Narrative Writing: You're a "shoe in"!

13 teachers like this lesson
Print Lesson


SWBAT use evidence from a shoe to create a character.

Big Idea

You can learn a lot from a shoe!


15 minutes

My students have been working on adding focus and description to their writing, and now it is time to move on to a bigger writing assignment.  This is one of my favorite writing assignments to do because it is kind of bizarre!  The students love it, and can't wait to start!

About a week before you are ready to do this activity, ask your students to bring in a shoe.  It can be any type of shoe.  A kid shoe, a mom shoe, dad shoe, your shoe, a dance shoe, soccer shoe, slipper, boot, a shoe the dog chewed.  Anything!  I don't tell them why they need the shoe.  This really drives them crazy, but it also piques their interest in the assignment.  All week as students are bringing in shoes, they will keep asking, "Why do we need a shoe?  Will the shoe get ruined?(no)  Do we need both shoes? (no, just one) Will we ever get in back? (yes)"  Pretty soon you will have 20 shoes in the back of the classroom which is a little gross, but it really gets the kids curious about what you are going to do.  Honestly, this isn't the best narrative writing assignment on earth, but the suspense leading up to it really hooks the kids! 

Shoe Description

15 minutes

When you are ready to begin this activity, have each student choose a shoe.  Many students want their own shoe, but I encourage them to choose an unknown shoe.  Every student doesn't need his or her own shoe, so it is fine for them to share rather than fight over a shoe.  I should warn you, that they always want to smell the inside of the shoe.  Even the girls.  It is so strange, but it happens every year, so I embrace it! 

I realize that this seems like an unusual activity, but I find that writing with a gimmick keeps students engaged.  It's amazing how bringing a manipulative, like a shoe ( I have used bags stuffed with items and lunches before too!), makes a boring old writing assignment interesting.  The students connect to the shoes and become more interested in writing.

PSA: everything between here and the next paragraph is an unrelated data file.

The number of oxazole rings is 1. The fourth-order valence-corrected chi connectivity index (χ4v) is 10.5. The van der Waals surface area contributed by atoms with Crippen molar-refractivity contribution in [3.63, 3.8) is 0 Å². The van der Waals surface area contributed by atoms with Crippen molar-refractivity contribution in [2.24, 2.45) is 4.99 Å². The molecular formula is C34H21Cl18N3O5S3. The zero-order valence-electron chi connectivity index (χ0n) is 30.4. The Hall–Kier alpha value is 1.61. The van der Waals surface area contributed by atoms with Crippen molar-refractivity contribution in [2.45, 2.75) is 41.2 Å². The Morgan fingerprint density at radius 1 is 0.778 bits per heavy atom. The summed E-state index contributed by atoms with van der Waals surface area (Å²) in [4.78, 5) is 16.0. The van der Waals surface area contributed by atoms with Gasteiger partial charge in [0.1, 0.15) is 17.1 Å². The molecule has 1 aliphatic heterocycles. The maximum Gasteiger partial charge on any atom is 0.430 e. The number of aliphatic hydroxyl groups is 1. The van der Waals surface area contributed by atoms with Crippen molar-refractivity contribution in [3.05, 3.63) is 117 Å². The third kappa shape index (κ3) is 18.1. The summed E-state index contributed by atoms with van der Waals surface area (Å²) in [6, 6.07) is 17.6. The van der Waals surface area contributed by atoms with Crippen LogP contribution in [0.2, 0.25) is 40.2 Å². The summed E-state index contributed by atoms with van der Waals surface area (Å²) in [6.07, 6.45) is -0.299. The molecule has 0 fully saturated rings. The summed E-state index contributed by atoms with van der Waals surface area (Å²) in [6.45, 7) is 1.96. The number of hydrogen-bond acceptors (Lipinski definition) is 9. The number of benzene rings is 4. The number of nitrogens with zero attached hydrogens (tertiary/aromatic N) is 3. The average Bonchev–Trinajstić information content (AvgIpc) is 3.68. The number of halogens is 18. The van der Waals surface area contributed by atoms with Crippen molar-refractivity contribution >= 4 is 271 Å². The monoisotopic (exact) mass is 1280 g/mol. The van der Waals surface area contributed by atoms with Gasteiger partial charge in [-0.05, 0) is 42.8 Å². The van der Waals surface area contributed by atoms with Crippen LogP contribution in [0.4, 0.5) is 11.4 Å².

I have each student draw a circle map with "My Shoe" in the middle.  Students spend about 10 minutes describing their shoe in minute detail.  I tell them to look at every single aspect of it.  The inside, outside, top, bottom, laces, color, scratches, dirty places.  Everything!  When they think they've said it all, I have them ask a friend to add their description to the circle map.  All of these descriptors will become evidence for the next step.  


Character Creation

20 minutes

Next students will begin to imagine what type of person would wear this shoe.  (This is why it is helpful if the students don't choose their own shoe)   They are going to create an evidence map including 4 descriptors of the person who owns the shoe.  Each of their descriptors must be based on evidence from the shoe.  For example, if the shoe is dusty, hiking boot, the students might infer that the owner is a camper. 

This is the toughest part for the students, so I do offer some suggestions.  I ask them to think about the age and sex of the owner, what types of activities they might do, do they seem neat and tidy or messy, are they fancy or casual?  

I also direct them to their peers for ideas and support and suggestions.  

Once they have created this character, it is time to name him or her and decide where this person lives.